Zhang Huoding enjoys great popularity among Chinese Peking opera fans. Her upcoming performances include shows later this month in Beijing and in New York in September.[Photo/Provided to China Daily]
While traditionalists often complain that ancient Chinese art forms are facing extinction, Zhang Huoding, a Peking opera actress, is reviving the old practice.
Despite keeping a low profile in the media, the performer has become one of the country’s most-loved opera artists, thanks to her melodious singing voice and outstanding performances. Not only have the elderly followed her career with keen interest, youngsters have also given her pop starlike status.
On May 28, at the closing ceremony of the ongoing 15th Meet in Beijing Arts Festival, one of the largest art festivals in China, Zhang will present classic works created by Peking opera master Cheng Yanqiu (1904-58), including Reunion in the Dream and The Jewelry Pouch.
Zhang will make her debut at the Lincoln Center for the Performing Arts in New York City in September by performing two shows, The Jewelry Pouch and The Legend of White Snake.
“In 1930, Mei Lanfang (1894-1961) brought Peking opera to the United States for the first time and his art surpassed the language and cultural obstacles. I believe Zhang will carry on the legacy by displaying the charm of Peking opera to American audiences,” says Fu Jin, a professor at the National Academy of Chinese Theater Arts, a top institution for traditional Chinese performing arts.
The Jewelry Pouch, performed by Zhang Huoding. [Photo/provided to China Daily]
“When you go to Zhang’s shows, you can feel the warm atmosphere of the audience, which reminds you of the golden era of Peking opera,” Fu says.
Wearing a navy blue blazer and a short, tidy hairstyle, 44-year-old Zhang recently participated in a media event for the festival at the National Academy of Chinese Theater Arts.
Despite her fame, she has led a simple life and has never used social media platforms such as WeChat and micro blog.
She spends most of her time with her students and taking care of her 3-year-old daughter.
“I am not an ambitious person. I have very few shows every year so I guess that’s why audiences want to see me,” says Zhang, who left China National Peking opera Company in 2010 to become a professor at the National Academy of Chinese Theater Arts.
When asked about the upcoming shows, Zhang says many works of the Cheng school, one of the four major schools in Peking opera, are tragic stories, and she likes the role of Bai Suzhen in particular, the lead character in The Legend of White Snake, which is a personified snake spirit married to Xu Xian, a human.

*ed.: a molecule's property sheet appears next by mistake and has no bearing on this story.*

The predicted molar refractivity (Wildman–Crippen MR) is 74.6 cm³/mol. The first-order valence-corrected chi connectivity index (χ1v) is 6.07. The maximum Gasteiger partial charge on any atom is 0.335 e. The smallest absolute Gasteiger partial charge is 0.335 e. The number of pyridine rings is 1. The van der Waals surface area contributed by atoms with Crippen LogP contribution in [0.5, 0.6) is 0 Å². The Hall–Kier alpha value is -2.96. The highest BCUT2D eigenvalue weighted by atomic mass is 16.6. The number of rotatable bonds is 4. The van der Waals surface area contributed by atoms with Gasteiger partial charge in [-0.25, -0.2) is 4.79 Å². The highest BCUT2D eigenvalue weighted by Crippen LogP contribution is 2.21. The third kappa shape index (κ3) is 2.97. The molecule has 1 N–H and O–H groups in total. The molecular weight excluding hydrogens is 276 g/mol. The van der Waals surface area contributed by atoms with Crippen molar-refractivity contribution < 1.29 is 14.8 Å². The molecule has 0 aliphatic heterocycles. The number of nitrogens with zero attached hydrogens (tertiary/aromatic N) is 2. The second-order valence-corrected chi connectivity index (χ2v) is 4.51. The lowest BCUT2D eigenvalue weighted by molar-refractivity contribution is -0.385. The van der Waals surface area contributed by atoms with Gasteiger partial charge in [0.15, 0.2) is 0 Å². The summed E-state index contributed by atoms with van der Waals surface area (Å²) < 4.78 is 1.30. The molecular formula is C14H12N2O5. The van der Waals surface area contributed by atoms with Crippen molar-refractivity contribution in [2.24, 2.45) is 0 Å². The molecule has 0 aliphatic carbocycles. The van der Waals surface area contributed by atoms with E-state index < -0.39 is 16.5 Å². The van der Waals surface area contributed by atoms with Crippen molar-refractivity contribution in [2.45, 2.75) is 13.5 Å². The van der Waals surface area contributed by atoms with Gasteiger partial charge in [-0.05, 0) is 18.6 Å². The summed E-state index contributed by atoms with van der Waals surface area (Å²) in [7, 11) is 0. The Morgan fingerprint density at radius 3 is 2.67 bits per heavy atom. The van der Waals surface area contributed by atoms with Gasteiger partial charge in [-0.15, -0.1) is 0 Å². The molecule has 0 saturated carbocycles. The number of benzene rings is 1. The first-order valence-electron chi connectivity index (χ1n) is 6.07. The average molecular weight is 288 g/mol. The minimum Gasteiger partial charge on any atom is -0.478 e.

“I was attracted to the role of Bai. She is crazy about love,” says Zhang, who performed the whole work for the first time in 2000 when she was with the China National Peking opera Company. “The classic work contains a tragic love story, lots of martial arts ... so I believe that American audiences will like it.”
Compared with many Peking opera actors, who learned the traditional art when they were young, Zhang, who came from Baicheng city in Northeast China’s Jilin province, studied Peking opera at age 15.
A late start is considered a disadvantage for Peking opera actors and actresses, who need to train their bodies and voices early in life.
Zhang failed three times when applying to Peking opera schools but her obsession with the art led her to keep trying until in 1986, she made it to a school in Tianjin.
In 1989, Zhang started learning the performing style of the Cheng school with renowned Peking opera master Zhao Rongchen (1916-96), which ushered her into a clear career path.
Her first Peking opera teacher was Zhang Huoqian, her elder brother, who is a veteran wu sheng, or the warrior role of Peking opera.
Zhang Huoqian once said in an interview that he didn’t expect his sister to be so popular as an opera actress since “she didn’t display any great talent when learning Peking opera in the beginning”.
“But what made her special is her shy and calm personality, which fits the style of Cheng school,” he said.
If you go
7:30 pm, May 27-28. National Center for the Performing Arts, 2 West Chang’an Avenue, Xicheng district, Beijing. 010-6655-0000.